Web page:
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View Full Version : Electricians, Were are you?


eskerlite
04-09-2007, 07:58 PM
How many electricians do we have amongst us? How many of you do more low voltage than line voltage? Whats your take on Landscapers not knowing enough about electricity vs. Electricians unfamiliar with shrubs and trees and water feature textures and lighting needs? How can we work in harmony? Whos out there?
Sean C.
Past President AOLP
:waving:

Pro-Scapes
04-10-2007, 10:27 AM
Hi sean I hope all is well up north.

While im not a licensed electrician and never perform line voltage work for a paying client (wired my home and my in laws home and several other friends and family call me for electrical work but never for hire) I do have a rather good understanding of electrical. Sometimes you run into a situation where line voltage is actually a good choice in lighting. Of course I install more low voltage than i reccomend line voltage.

I do feel strongly that my background in landscaping and the green industry has helped me imensly with my lighting. It does give me a better understanding especially when lighting a new landscape that has not matured yet. Electricians around here who are asked to light a home generally place 1 or more sodium lights a distance out from the home and thats that. In middle of grass... in beds... in whatever... they dont care it seems. Some clients really love the BAM look created by line voltage fixtures. Others want soft and inviting.

I really do want to persue my electricians license one day. Just makes me more versitile and no more waiting for someone to install an outlet for me.

klkanders
04-10-2007, 11:46 AM
Billy,
I also am not an electrician but have changed out fixtures, switches and outlets for myself. It has always intrigued me how it all works but unlike you i do not want to become an electrician. Line voltage scares the he** out of me but I think that's a good thing because I respect it and what it can do.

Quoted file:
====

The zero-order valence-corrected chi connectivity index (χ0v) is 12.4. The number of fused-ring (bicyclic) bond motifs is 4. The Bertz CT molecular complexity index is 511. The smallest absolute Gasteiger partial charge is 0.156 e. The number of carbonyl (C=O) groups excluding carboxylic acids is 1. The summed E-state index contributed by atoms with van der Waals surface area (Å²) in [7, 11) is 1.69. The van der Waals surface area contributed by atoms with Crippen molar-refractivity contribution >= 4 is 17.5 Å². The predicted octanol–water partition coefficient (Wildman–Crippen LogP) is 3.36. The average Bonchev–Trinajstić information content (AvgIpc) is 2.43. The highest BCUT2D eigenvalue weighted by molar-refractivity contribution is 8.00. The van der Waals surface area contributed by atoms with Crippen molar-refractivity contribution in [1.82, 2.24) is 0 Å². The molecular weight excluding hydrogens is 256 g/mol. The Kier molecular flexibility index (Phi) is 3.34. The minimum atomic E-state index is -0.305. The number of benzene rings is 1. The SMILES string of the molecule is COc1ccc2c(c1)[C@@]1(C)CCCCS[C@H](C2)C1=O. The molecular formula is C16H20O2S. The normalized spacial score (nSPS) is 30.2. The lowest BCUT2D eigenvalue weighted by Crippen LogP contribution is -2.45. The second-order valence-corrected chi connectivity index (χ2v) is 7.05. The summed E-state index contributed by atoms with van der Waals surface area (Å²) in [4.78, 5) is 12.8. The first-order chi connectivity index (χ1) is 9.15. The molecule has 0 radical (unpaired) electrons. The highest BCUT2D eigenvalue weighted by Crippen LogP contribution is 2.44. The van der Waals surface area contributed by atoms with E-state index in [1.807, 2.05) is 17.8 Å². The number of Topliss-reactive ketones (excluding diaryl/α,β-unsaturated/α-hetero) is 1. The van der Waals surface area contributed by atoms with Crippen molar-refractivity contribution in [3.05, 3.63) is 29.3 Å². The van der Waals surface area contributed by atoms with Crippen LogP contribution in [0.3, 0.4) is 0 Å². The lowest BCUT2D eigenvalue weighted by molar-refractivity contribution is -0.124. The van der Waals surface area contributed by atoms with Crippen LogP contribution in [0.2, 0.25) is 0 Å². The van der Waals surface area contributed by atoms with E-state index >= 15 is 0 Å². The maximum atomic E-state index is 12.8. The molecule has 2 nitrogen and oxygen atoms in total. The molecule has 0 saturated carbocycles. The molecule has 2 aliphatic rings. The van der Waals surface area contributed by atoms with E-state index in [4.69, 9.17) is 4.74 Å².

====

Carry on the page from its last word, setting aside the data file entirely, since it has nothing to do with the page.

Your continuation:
I agree our backgrounds in landscaping and the desire to " do things the right way " will help us be proficient in low voltage lighting as well. I will be working closely with an electrician coming up soon on a lighting job using a Unique 1120 watt direct burial transformer. Another upcoming job will be installing lighting at an electrician's house (friend of the family). He will be adding outlets where needed.

So I guess my take on your post Sean is unfortunately you are going to have the good, the bad, and the ugly (good title for a movie huh?) from both groups installing low voltage lighting. What I need to do myself is to work " in harmony " with other professionals when I come across something that is over my head to make sure its done the best possible way. Take Care!

NiteTymeIlluminations
04-10-2007, 03:55 PM
I am a distributor and sell about 50% of my material to electricians and 50% to landscapers. There are hacks in both honestly. The thing that cracks me up is the electricans who won't listen to a thing I say when I try to give them advice even when they ask for it. Alot of my electrical contractors clients know that they do it better than anyone even though I don't think they do. They do it safe no doubt but there is no atricts approach, each house gets the same lights, each tree get the same amount of well lights. There is no way to say one group does a better job than the other, just deifferent.

NightScenes
04-10-2007, 04:08 PM
Sean, you know I'm an electrician but I do very little line voltage lighting. I specialize in low voltage and I like it that way. I am so busy doing this that I actually sub out my line voltage work. This allows me more time for designing and selling.